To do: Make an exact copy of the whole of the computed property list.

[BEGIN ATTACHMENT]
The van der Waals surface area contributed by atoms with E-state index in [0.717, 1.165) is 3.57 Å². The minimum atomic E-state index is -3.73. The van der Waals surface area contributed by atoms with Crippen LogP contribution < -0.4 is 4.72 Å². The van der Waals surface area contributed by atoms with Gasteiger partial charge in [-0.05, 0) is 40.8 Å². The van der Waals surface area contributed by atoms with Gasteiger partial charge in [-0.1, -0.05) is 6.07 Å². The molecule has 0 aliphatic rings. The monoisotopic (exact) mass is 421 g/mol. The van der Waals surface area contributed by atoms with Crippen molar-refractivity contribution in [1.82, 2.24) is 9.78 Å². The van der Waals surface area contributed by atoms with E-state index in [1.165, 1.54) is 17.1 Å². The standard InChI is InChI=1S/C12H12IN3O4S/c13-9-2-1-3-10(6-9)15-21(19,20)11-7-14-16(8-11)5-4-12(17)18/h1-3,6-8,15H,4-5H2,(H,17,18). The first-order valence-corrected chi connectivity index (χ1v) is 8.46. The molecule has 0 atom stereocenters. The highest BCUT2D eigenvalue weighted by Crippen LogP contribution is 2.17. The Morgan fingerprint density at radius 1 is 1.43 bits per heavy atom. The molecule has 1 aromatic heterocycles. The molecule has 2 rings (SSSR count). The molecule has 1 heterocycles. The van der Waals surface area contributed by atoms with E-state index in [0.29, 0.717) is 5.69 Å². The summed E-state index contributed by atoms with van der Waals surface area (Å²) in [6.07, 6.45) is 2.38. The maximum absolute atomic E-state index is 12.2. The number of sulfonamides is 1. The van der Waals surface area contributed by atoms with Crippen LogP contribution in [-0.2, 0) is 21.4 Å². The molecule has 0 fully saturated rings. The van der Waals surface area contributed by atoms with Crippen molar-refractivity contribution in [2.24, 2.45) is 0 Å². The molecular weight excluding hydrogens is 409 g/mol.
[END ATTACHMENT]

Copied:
The van der Waals surface area contributed by atoms with E-state index in [0.717, 1.165) is 3.57 Å². The minimum atomic E-state index is -3.73. The van der Waals surface area contributed by atoms with Crippen LogP contribution < -0.4 is 4.72 Å². The van der Waals surface area contributed by atoms with Gasteiger partial charge in [-0.05, 0) is 40.8 Å². The van der Waals surface area contributed by atoms with Gasteiger partial charge in [-0.1, -0.05) is 6.07 Å². The molecule has 0 aliphatic rings. The monoisotopic (exact) mass is 421 g/mol. The van der Waals surface area contributed by atoms with Crippen molar-refractivity contribution in [1.82, 2.24) is 9.78 Å². The van der Waals surface area contributed by atoms with E-state index in [1.165, 1.54) is 17.1 Å². The standard InChI is InChI=1S/C12H12IN3O4S/c13-9-2-1-3-10(6-9)15-21(19,20)11-7-14-16(8-11)5-4-12(17)18/h1-3,6-8,15H,4-5H2,(H,17,18). The first-order valence-corrected chi connectivity index (χ1v) is 8.46. The molecule has 0 atom stereocenters. The highest BCUT2D eigenvalue weighted by Crippen LogP contribution is 2.17. The Morgan fingerprint density at radius 1 is 1.43 bits per heavy atom. The molecule has 1 aromatic heterocycles. The molecule has 2 rings (SSSR count). The molecule has 1 heterocycles. The van der Waals surface area contributed by atoms with E-state index in [0.29, 0.717) is 5.69 Å². The summed E-state index contributed by atoms with van der Waals surface area (Å²) in [6.07, 6.45) is 2.38. The maximum absolute atomic E-state index is 12.2. The number of sulfonamides is 1. The van der Waals surface area contributed by atoms with Crippen LogP contribution in [-0.2, 0) is 21.4 Å². The molecule has 0 fully saturated rings. The van der Waals surface area contributed by atoms with Crippen molar-refractivity contribution in [2.24, 2.45) is 0 Å². The molecular weight excluding hydrogens is 409 g/mol.